PBA worker's compensation costs under million for 4th year
February 14, 2013
Pine Bluff Arsenal has reached another milestone in safety -- this time in the workers' compensation cost arena and long-term injury rolls.
For the past four years, the Arsenal has maintained costs under a million dollars and have maintained the long-term rolls at zero since fiscal year 2012.
Pam Clark, PBA's Injury Compensation Program administrator, credits the success of the program to a group effort, starting first with a safe working environment. "Safety-focused workers and supervisors result in fewer injuries," she said. "Prevention of injuries is the number one method of reducing our injury costs. It is important that I am aware of injuries as soon as they occur, as well as the injured worker's status. Returning employees to work as soon as possible reduces our compensation costs."
Clark also provides employee and supervisor training, when needed, and also keeps the workforce informed of their rights and responsibilities monthly in the Arsenal Sentinel.
In January 2012, the Arsenal achieved a large safety milestone, when it was announced that the workforce had worked a million man hours without a lost time injury. "We should acknowledge that a million man hours without an injury is a significant milestone," said Mark Lumpkin, director of Risk Management and Regulatory Affairs, in the February 2012 Arsenal Sentinel issue. "This is an achievement that the Arsenal has never seen. It took approximately six months of time to get here."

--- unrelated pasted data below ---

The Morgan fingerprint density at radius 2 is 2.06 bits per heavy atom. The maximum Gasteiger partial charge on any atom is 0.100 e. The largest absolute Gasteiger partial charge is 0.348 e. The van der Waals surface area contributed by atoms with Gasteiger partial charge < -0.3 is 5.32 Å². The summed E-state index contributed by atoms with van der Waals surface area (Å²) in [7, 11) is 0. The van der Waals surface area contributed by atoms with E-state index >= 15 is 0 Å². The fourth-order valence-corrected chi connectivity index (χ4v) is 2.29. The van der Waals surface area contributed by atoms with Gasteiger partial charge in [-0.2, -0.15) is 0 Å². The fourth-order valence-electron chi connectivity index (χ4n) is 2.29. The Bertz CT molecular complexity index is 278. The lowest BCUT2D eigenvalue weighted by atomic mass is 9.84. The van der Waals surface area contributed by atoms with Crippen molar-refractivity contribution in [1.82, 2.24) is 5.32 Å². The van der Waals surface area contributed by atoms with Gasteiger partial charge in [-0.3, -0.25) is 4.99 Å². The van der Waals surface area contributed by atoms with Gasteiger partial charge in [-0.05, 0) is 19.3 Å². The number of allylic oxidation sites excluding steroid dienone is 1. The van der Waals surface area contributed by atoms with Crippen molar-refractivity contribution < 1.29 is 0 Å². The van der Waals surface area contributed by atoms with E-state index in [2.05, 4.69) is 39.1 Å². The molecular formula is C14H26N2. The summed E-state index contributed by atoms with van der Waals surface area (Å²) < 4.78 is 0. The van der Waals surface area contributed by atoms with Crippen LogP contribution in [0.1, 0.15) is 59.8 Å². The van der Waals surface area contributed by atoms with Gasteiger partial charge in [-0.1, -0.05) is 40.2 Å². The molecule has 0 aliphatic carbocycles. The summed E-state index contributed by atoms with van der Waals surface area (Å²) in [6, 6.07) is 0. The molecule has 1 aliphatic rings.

Lumpkin said his goal is for Arsenal personnel to see the correlation between the various safety initiatives that are on-going on the installation and the impact that having lower workers' compensation costs have on PBA's overall product costs. "We have union support now for our Voluntary Protection Program effort but the underlying tenets for safety never stopped for us. We transitioned to the OHSAS 18001 standard which we have achieved," he said. "Having zero individuals on the long-term rolls is just huge."
Clark said at one point the LTR had been as high as 29 in fiscal year 1991. "I have a dual role in the program. I must ensure that injured workers received the required medical care and assistance for return to work, as well as protect the Army's interest and challenge the claim if it is a questionable injury," she said. "Our employees have made my work easier by actively pursuing return to work when released from their physician even with restricted duty."
Clark explained that the Arsenal's Federal Employee Compensation Act Working Group has been reviewing injury cases since it was established in 1992. "All injuries and illnesses are reviewed by the Injury Review Working Group, which in addition to me includes members from Safety, the Arsenal's Medical Officer, a Nurse Case Manager, Industrial Hygiene, and the injured worker's supervisor," she said. "When there is a lost-time injury or an individual requests off-post medical care, I provide the physician the employee's usual work requirements confirming limited duty is available."
Clark said that then the Department of Labor will assign a registered nurse to the case to facilitate medical treatment and return to work. ""People are having fewer injuries because they are more safety focused," she said. "But when they do have an injury and I am aggressively involved in their return to work program that is a win-win for everyone."